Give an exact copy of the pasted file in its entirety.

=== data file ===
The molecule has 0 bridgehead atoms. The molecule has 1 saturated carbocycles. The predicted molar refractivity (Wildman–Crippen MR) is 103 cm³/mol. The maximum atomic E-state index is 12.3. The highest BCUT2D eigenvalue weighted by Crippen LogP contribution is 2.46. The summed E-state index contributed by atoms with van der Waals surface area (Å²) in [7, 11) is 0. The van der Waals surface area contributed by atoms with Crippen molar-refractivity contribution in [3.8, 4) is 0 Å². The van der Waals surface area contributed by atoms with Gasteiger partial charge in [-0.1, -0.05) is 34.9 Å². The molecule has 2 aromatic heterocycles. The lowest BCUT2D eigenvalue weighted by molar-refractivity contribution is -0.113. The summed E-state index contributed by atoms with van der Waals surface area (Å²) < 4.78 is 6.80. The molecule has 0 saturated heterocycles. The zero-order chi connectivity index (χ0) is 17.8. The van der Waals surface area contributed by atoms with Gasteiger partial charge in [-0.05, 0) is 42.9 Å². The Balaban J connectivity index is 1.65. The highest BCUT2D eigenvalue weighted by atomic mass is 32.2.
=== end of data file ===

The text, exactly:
The molecule has 0 bridgehead atoms. The molecule has 1 saturated carbocycles. The predicted molar refractivity (Wildman–Crippen MR) is 103 cm³/mol. The maximum atomic E-state index is 12.3. The highest BCUT2D eigenvalue weighted by Crippen LogP contribution is 2.46. The summed E-state index contributed by atoms with van der Waals surface area (Å²) in [7, 11) is 0. The van der Waals surface area contributed by atoms with Crippen molar-refractivity contribution in [3.8, 4) is 0 Å². The van der Waals surface area contributed by atoms with Gasteiger partial charge in [-0.1, -0.05) is 34.9 Å². The molecule has 2 aromatic heterocycles. The lowest BCUT2D eigenvalue weighted by molar-refractivity contribution is -0.113. The summed E-state index contributed by atoms with van der Waals surface area (Å²) < 4.78 is 6.80. The molecule has 0 saturated heterocycles. The zero-order chi connectivity index (χ0) is 17.8. The van der Waals surface area contributed by atoms with Gasteiger partial charge in [-0.05, 0) is 42.9 Å². The Balaban J connectivity index is 1.65. The highest BCUT2D eigenvalue weighted by atomic mass is 32.2.